White acrylic paint
Bicarbonate of soda
To make the cork bases you just need cork and a plastic base, you can see more detail on how I make mine here.
Originally I'd planned to have quite a bit of the base showing through the snow, and so spent quite awhile painting them. However they ended up mostly covered. Plan how you want them to show through the snow before you end up spending ages on something that will be hidden.
If you want them completely covered just leave the cork bare - I have a set I'll be finishing tomorrow that I did not paint the cork with anything at all.
Then I made my snow! This is pretty much done by eye. The way it sits in your mixing container is how it will sit on your base, so it'll be easy to see if you're mixture is too runny.
Splurge in some pva and paint first, then bircarbonate. I added too much bicarbonate and thinned it with a water: glue mix. This is what my gloop looked like before I started adding it to my based. The more glue/paint/water there is the smoother and newer the snow will be. The more bicarbonate you add the more of a churned, trodden, used look you can give the snow.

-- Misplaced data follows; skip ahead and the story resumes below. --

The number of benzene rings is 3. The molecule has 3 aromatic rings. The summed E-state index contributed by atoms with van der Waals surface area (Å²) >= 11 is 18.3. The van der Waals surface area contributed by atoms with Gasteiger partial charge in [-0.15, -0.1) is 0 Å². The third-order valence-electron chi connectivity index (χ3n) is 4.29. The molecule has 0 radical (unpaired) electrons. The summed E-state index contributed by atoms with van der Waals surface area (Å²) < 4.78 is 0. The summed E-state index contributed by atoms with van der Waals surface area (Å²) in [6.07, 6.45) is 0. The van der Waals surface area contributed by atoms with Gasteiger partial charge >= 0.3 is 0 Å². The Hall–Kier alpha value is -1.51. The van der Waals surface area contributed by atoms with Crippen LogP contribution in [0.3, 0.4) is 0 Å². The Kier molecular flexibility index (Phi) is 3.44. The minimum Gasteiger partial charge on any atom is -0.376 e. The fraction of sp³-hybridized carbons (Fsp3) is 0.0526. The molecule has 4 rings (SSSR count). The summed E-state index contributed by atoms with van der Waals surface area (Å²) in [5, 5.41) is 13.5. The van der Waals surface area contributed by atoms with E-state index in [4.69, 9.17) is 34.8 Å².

|This was enough to do well over 15 bases|
I used one of my sculpting tools to apply the snow. I apply it in small blobs at a time working from the bare based up. Just scrape it on then gently push it to where you want with the end of the tool. Depending on how thick your snow is it will 'settle' down to a degree. This make it easy to get a smooth coverage. If you dont want a smooth even coverage either wait for it to dry a bit then poke it around, or add a bit more pva glue before you throw it on. It will hold bigger shapes better that way.
|Add more snow everywhere else it would pile up|
To get the powdery finish of new snow drop the base into the bicarbonate and shake it gently. If you want the snow to be flat you can press it down but if you have shaped it slightly you only need to let it touch lightly.
For a more frosty ice finish sprinkle the top layer with scenic snow.